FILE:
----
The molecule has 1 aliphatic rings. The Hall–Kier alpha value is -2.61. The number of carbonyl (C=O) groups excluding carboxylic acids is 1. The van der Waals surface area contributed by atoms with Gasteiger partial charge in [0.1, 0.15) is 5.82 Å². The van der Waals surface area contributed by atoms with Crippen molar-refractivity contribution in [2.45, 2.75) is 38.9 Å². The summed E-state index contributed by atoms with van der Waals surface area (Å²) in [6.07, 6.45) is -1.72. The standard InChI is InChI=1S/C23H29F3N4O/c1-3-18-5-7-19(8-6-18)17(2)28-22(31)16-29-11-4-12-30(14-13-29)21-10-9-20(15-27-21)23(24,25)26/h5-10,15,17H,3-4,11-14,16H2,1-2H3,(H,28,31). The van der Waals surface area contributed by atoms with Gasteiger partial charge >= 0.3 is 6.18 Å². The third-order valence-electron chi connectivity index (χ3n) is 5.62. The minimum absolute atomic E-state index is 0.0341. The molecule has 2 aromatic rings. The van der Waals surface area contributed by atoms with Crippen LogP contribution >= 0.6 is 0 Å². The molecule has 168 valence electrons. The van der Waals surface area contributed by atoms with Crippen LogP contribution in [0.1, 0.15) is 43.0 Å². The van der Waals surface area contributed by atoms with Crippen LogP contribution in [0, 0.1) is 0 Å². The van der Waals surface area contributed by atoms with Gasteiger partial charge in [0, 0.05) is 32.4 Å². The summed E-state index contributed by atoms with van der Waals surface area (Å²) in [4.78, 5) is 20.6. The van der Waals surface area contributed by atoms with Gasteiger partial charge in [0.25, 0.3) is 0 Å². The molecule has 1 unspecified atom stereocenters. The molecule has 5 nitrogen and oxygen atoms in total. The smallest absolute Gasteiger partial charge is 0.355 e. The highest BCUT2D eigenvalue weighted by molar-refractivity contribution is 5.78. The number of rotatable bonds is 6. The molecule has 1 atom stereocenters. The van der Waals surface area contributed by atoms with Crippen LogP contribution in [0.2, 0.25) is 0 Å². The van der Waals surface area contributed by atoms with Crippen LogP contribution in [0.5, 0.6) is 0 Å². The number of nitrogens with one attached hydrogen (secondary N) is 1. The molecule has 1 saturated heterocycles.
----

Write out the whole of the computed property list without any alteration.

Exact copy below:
The molecule has 1 aliphatic rings. The Hall–Kier alpha value is -2.61. The number of carbonyl (C=O) groups excluding carboxylic acids is 1. The van der Waals surface area contributed by atoms with Gasteiger partial charge in [0.1, 0.15) is 5.82 Å². The van der Waals surface area contributed by atoms with Crippen molar-refractivity contribution in [2.45, 2.75) is 38.9 Å². The summed E-state index contributed by atoms with van der Waals surface area (Å²) in [6.07, 6.45) is -1.72. The standard InChI is InChI=1S/C23H29F3N4O/c1-3-18-5-7-19(8-6-18)17(2)28-22(31)16-29-11-4-12-30(14-13-29)21-10-9-20(15-27-21)23(24,25)26/h5-10,15,17H,3-4,11-14,16H2,1-2H3,(H,28,31). The van der Waals surface area contributed by atoms with Gasteiger partial charge >= 0.3 is 6.18 Å². The third-order valence-electron chi connectivity index (χ3n) is 5.62. The minimum absolute atomic E-state index is 0.0341. The molecule has 2 aromatic rings. The van der Waals surface area contributed by atoms with Crippen LogP contribution >= 0.6 is 0 Å². The molecule has 168 valence electrons. The van der Waals surface area contributed by atoms with Crippen LogP contribution in [0.1, 0.15) is 43.0 Å². The van der Waals surface area contributed by atoms with Crippen LogP contribution in [0, 0.1) is 0 Å². The van der Waals surface area contributed by atoms with Gasteiger partial charge in [0, 0.05) is 32.4 Å². The summed E-state index contributed by atoms with van der Waals surface area (Å²) in [4.78, 5) is 20.6. The van der Waals surface area contributed by atoms with Gasteiger partial charge in [0.25, 0.3) is 0 Å². The molecule has 1 unspecified atom stereocenters. The molecule has 5 nitrogen and oxygen atoms in total. The smallest absolute Gasteiger partial charge is 0.355 e. The highest BCUT2D eigenvalue weighted by molar-refractivity contribution is 5.78. The number of rotatable bonds is 6. The molecule has 1 atom stereocenters. The van der Waals surface area contributed by atoms with Crippen LogP contribution in [0.2, 0.25) is 0 Å². The van der Waals surface area contributed by atoms with Crippen LogP contribution in [0.5, 0.6) is 0 Å². The number of nitrogens with one attached hydrogen (secondary N) is 1. The molecule has 1 saturated heterocycles.